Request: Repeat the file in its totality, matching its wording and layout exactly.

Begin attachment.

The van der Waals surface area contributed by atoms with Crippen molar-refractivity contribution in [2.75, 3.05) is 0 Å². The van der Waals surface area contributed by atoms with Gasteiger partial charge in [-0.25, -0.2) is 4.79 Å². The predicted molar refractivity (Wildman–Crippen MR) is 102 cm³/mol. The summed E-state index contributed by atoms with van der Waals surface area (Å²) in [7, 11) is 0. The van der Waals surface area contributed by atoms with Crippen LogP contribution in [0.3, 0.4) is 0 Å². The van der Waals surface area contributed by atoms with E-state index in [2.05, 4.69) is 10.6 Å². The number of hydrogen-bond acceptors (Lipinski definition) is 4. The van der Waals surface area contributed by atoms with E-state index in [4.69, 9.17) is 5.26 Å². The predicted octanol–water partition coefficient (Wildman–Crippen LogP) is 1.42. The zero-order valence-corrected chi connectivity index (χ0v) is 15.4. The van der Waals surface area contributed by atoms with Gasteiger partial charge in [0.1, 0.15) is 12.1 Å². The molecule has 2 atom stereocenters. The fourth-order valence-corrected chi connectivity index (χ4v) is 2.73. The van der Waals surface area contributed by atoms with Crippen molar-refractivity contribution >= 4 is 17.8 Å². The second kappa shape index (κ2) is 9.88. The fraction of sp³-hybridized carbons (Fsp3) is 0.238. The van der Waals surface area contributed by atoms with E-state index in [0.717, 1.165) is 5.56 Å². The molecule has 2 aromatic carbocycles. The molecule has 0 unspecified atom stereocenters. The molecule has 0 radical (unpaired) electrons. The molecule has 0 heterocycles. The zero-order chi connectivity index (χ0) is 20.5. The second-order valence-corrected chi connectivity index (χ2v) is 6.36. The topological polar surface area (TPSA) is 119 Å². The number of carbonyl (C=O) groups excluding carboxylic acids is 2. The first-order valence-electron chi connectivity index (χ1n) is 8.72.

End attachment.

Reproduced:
The van der Waals surface area contributed by atoms with Crippen molar-refractivity contribution in [2.75, 3.05) is 0 Å². The van der Waals surface area contributed by atoms with Gasteiger partial charge in [-0.25, -0.2) is 4.79 Å². The predicted molar refractivity (Wildman–Crippen MR) is 102 cm³/mol. The summed E-state index contributed by atoms with van der Waals surface area (Å²) in [7, 11) is 0. The van der Waals surface area contributed by atoms with Crippen LogP contribution in [0.3, 0.4) is 0 Å². The van der Waals surface area contributed by atoms with E-state index in [2.05, 4.69) is 10.6 Å². The number of hydrogen-bond acceptors (Lipinski definition) is 4. The van der Waals surface area contributed by atoms with E-state index in [4.69, 9.17) is 5.26 Å². The predicted octanol–water partition coefficient (Wildman–Crippen LogP) is 1.42. The zero-order valence-corrected chi connectivity index (χ0v) is 15.4. The van der Waals surface area contributed by atoms with Gasteiger partial charge in [0.1, 0.15) is 12.1 Å². The molecule has 2 atom stereocenters. The fourth-order valence-corrected chi connectivity index (χ4v) is 2.73. The van der Waals surface area contributed by atoms with Crippen molar-refractivity contribution >= 4 is 17.8 Å². The second kappa shape index (κ2) is 9.88. The fraction of sp³-hybridized carbons (Fsp3) is 0.238. The van der Waals surface area contributed by atoms with E-state index in [0.717, 1.165) is 5.56 Å². The molecule has 2 aromatic carbocycles. The molecule has 0 unspecified atom stereocenters. The molecule has 0 radical (unpaired) electrons. The molecule has 0 heterocycles. The zero-order chi connectivity index (χ0) is 20.5. The second-order valence-corrected chi connectivity index (χ2v) is 6.36. The topological polar surface area (TPSA) is 119 Å². The number of carbonyl (C=O) groups excluding carboxylic acids is 2. The first-order valence-electron chi connectivity index (χ1n) is 8.72.